Attention, Dr. Frankenstein, and maybe Gloria Steinem: There are girl brains, then there are boy brains. But there's not one generic human brain, no matter what hand-wringing feminists may insist in their quest for sexual equality.
Some stark new clinical evidence shows that men and women are just not the same upstairs.
"The comedians are right. The science proves it. A man's brain and a woman's brain really do work differently," a research team from the University of Alberta in Canada announced yesterday.
After analyzing magnetic resonance imaging (MRIs) of 23 men and 10 women, the team found that the sexes use different areas of the brain even when working on exactly the same task.
"The larger implications of this work is that we may increasingly find out that there are differences in the 'hard wiring' of male and female brains," said study author Dr. Peter Silverstone, a psychiatrist.
Though Dr. Silverstone hopes that these revelations will lead to more innovative ways to treat depression and other mental illnesses, these findings might one day explain certain persistent behaviors that make for a more lively existence.
Why do men, for example, refuse to ask for directions while women are busy peering at maps and landmarks during the same automobile journey? Why do women cry and men sleep through a sappy movie? Could it be that old hard-wiring?
During the Canadian study, volunteers were given memory, language, spatial and coordination tests while their brains were monitored through the MRIs. The patterns revealed that men and women clearly met the challenges differently.
"The results jumped out at us," said Emily Bell, one of the researchers. "Sometimes males and females would perform the same tasks and show different brain activation. And sometimes they would perform different tasks and show the same brain activation."
Similar research also reinforces differences in the brains of men and women.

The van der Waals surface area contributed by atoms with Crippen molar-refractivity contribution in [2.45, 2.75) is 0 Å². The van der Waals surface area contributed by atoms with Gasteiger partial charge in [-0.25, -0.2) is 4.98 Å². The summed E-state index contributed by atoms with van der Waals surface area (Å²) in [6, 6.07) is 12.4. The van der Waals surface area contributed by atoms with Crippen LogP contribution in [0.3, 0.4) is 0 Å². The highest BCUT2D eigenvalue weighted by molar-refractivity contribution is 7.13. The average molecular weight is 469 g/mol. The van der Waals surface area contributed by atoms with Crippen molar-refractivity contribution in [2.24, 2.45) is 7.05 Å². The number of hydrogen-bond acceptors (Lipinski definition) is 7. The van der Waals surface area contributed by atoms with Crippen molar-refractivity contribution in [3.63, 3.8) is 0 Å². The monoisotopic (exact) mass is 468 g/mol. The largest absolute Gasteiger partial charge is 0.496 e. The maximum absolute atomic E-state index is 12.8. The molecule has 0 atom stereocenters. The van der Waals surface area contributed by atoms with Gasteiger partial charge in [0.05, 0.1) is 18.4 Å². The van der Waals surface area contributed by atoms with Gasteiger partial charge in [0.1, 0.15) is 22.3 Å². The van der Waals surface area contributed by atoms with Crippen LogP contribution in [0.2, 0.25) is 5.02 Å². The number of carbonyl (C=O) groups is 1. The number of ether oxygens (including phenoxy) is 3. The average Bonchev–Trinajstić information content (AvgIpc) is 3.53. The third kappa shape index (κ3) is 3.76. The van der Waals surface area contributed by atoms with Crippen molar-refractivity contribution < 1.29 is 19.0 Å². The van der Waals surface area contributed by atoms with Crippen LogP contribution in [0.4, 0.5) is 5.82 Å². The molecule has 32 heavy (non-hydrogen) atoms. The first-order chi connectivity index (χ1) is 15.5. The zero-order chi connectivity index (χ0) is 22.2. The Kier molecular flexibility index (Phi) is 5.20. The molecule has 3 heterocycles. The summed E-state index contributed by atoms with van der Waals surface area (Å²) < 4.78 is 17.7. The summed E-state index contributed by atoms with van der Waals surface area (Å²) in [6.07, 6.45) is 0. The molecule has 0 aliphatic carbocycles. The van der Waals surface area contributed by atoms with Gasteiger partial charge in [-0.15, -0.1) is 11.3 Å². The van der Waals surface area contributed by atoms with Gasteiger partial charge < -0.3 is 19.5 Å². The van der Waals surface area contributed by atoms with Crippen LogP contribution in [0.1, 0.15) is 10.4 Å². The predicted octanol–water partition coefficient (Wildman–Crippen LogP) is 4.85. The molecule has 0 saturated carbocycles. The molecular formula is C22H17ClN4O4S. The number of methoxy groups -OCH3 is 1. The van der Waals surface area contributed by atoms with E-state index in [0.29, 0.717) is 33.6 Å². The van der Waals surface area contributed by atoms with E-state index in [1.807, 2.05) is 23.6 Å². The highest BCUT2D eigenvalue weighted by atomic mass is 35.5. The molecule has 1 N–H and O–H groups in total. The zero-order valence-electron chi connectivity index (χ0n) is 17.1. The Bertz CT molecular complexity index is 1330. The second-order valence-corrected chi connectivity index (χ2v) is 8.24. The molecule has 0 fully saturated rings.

Psychiatrists at the Stanford University School of Medicine announced Nov. 7 that the sexes have different senses of humor as well. Using MRIs to monitor the brains of 10 men and 10 women as they scanned the newspaper cartoons, researchers found "sex-specific differences in the brain's response to humor."
Men want and expect a good punch line. But women have a greater appreciation for language and fewer expectations, but if the punch line delivers, they have a greater sense of "reward," the psychiatrists found.
The sexes also differ in the intelligence department.
"Human evolution has created two different types of brains designed for equally intelligent behavior," said psychologist Richard Haier of the University of California at Irvine upon releasing his study of male and female brains in January.
Again using MRIs, he found that men have more than six times the amount of gray matter -- which controls information processing -- in their brains as women do. But females have 10 times the amount of white matter, which controls networking abilities.
The findings "may help explain why men excel in tasks requiring more local processing (like mathematics) while women tend to excel at integrating and assimilating information ... such as required for language," the study found.
There's some reassuring common ground, though. A study of almost 700 adults released yesterday by Cornell University found that men and women are happier with each other, rather than alone. And the stronger the relationship's commitment, the greater the happiness and sense of well-being of the partners, the analysis found.
"Being married is associated with higher self-esteem, greater life satisfaction, greater happiness and less distress, whereas people who are not in stable romantic relationships tend to report lower self-esteem, less life satisfaction, less happiness and more distress," sociologist Claire Kamp Dushsaid yesterday.